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David Herbert Lawrence, most widely known as D. H. Lawrence, is one of the most controversial English writers of the twentieth century: His works were praised and condemned, his novels censored and banned, and his paintings seized by the authorities. During World War I he was suspected of being an enemy spy, partly because of his marriage to a German woman, and their movements were restricted until well after the war. Yet he has had a profound influence on the course of literature. His novels, especially The Rainbow (1915) and Lady Chatterley’s Lover (1928), have provided test cases in the battle over literary censorship.
Works in Biographical and Historical Context
Estrangement and Inspiration
Born in Eastwood, Nottinghamshire, England, on September 11, 1885, Lawrence was the son of a little-educated coal miner and a mother of middle-class origins. His mother fought with his father, rejecting his limited way of life so that the children might escape it or, as Lawrence once put it, ”rise in the world.” Their quarrels and estrangement, and the consequent damage to the children, would become the subject of perhaps his most famous novel, Sons and Lovers (1913).
Lawrence entered Nottingham University College in 1906 with the intention of becoming a teacher. During his second year at college in 1907, he submitted three stories in a Christmas competition to the Nottinghamshire Guardian, which offered a prize of three pounds for stories in each of three categories. Since the rules limited each competitor to one entry, he submitted two of the stories under the names of Jessie Chambers and Louie Burrows, friends and fellow pupils, with their permission. The story entered under Jessie Chambers’s name won one of the prizes. This story was the first by Lawrence to appear in print.
After completing his university course in June 1908, Lawrence got a job at the newly opened Davidson Road School at Croyden, where he remained until 1912. Here he taught with some success, although without great enjoyment. He sent parts of a novel in progress, as well as some poems, to the great friend of his youth, Jessie Chambers, who sent them on to the English Review. Its editor, Ford Madox Ford, hailed him at once as a find, and Lawrence began his writing career.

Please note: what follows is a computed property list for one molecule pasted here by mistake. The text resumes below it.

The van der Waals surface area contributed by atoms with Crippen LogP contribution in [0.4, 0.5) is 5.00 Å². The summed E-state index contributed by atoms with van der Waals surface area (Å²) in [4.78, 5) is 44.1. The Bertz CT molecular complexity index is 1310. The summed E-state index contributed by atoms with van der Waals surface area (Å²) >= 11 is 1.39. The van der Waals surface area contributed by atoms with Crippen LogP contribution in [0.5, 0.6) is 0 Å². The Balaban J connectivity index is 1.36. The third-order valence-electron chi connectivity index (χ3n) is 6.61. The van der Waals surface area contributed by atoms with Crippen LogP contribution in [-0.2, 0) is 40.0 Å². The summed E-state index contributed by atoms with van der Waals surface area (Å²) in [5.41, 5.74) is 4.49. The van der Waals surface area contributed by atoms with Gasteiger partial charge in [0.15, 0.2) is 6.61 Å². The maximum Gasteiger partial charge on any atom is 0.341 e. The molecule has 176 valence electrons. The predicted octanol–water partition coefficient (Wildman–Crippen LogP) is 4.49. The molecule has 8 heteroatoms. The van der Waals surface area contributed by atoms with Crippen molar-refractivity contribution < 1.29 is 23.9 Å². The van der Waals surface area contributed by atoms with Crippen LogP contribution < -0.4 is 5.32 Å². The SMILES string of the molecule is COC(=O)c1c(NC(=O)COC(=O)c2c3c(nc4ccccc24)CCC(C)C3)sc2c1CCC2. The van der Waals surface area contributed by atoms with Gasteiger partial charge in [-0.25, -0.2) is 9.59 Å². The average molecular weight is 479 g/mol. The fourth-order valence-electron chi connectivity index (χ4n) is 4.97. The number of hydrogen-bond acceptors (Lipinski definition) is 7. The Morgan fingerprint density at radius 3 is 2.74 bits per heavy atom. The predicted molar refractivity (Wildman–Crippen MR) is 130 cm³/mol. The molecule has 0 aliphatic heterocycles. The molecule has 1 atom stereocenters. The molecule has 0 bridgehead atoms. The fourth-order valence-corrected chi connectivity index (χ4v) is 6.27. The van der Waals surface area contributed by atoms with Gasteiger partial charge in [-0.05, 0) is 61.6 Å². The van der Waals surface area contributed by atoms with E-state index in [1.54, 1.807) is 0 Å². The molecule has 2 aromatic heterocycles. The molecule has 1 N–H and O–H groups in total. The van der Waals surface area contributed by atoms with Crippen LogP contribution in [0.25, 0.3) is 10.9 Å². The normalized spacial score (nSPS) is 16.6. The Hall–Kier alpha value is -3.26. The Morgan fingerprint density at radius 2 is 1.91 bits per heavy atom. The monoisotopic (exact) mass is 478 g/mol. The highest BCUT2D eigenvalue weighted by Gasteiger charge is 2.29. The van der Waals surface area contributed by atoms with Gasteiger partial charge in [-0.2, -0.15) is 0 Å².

Love and Suspicion
Lawrence’s constant struggle for a right relationship with women came to a climax in his encounter, liaison, and marriage with Frieda von Richthofen Weekley. They met in 1912 and were married in 1914; their evolving relationship is reflected in all his work after Sons and Lovers. The fulfillment it meant to him can be seen most directly and poignantly in the volume of poems Look! We Have Come Through! (1917). Like Sons and Lovers, Lawrence’s follow-up novels, The Rainbow (1915) and Women in Love (1920), are set in England and reflect Lawrence’s deep concern with the male-female relationship.
Beginning with the assassination of Austro-Hungarian archduke Franz Ferdinand in 1914, the countries of Europe became divided, with Germany on one side and the Allied Powers—France, Russia, and the United Kingdom—on the other in an attempt to establish control over the region. Because of his wife’s German heritage and his questionable morals in the eyes of the British government—his novel The Rainbow had already been banned for obscenity—Lawrence was suspected of being a spy for the Germans. He was persecuted throughout the war, and even required to move inland when it was suspected that he was signaling to submarines from his coastal home.
The Lawrences lived in many parts of the world—particularly in Italy, Australia, Mexico, and New Mexico. Embittered by the censorship of his work and the suspicion regarding his German-born wife during the war, Lawrence sought a promising place where his friends and he might form a colony based on individuality and talent rather than possessions. This he never realized for more than brief periods. There were quarrels and desertions, and his precarious health was a factor in the constant moves. He wistfully regarded himself as lacking in the societal self, something he felt to the day he died, March 2, 1930, in Venice, France.
Lawrence’s work from the war onward traces his search for that societal self. Most of these works, such as Kangaroo (1923) and Mornings in Mexico (1927), reflect his fascination with the places in which he wrote. Toward the last, his imagination returned to his English origins for the scene and characters of his most notorious and controversial novel, Lady Chatterley’s Lover (1928). All through his career, Lawrence’s boldness in treating the sexual side of his characters’ relationships had aroused the censorious. But in Lady Chatterley’s Lover, his last full-length novel, Lawrence went much further. The book was banned in England, and this was followed by the seizure of the manuscript of his poems Pansies and the closing of an exhibition of his paintings.
Works in Literary Context
In the decades following his death in 1930 from tuberculosis, Lawrence’s reputation grew until his works have come to stand among the classics of twentieth-century literature. He produced nearly fifty volumes of novels, stories, plays, and essays, and an enormous number of personal letters to a vast number of friends, including some of the most important and influential writers, critics, philosophers, and patrons of the arts of the early twentieth century. He took as his major theme the relationship between men and women, which he regarded as disastrously wrong in his time, but he also had a special gift for portraying what he called the spirit of place. Landscape is an essential character in his narratives, but often it is more a spiritual than a physical landscape.
Range of Work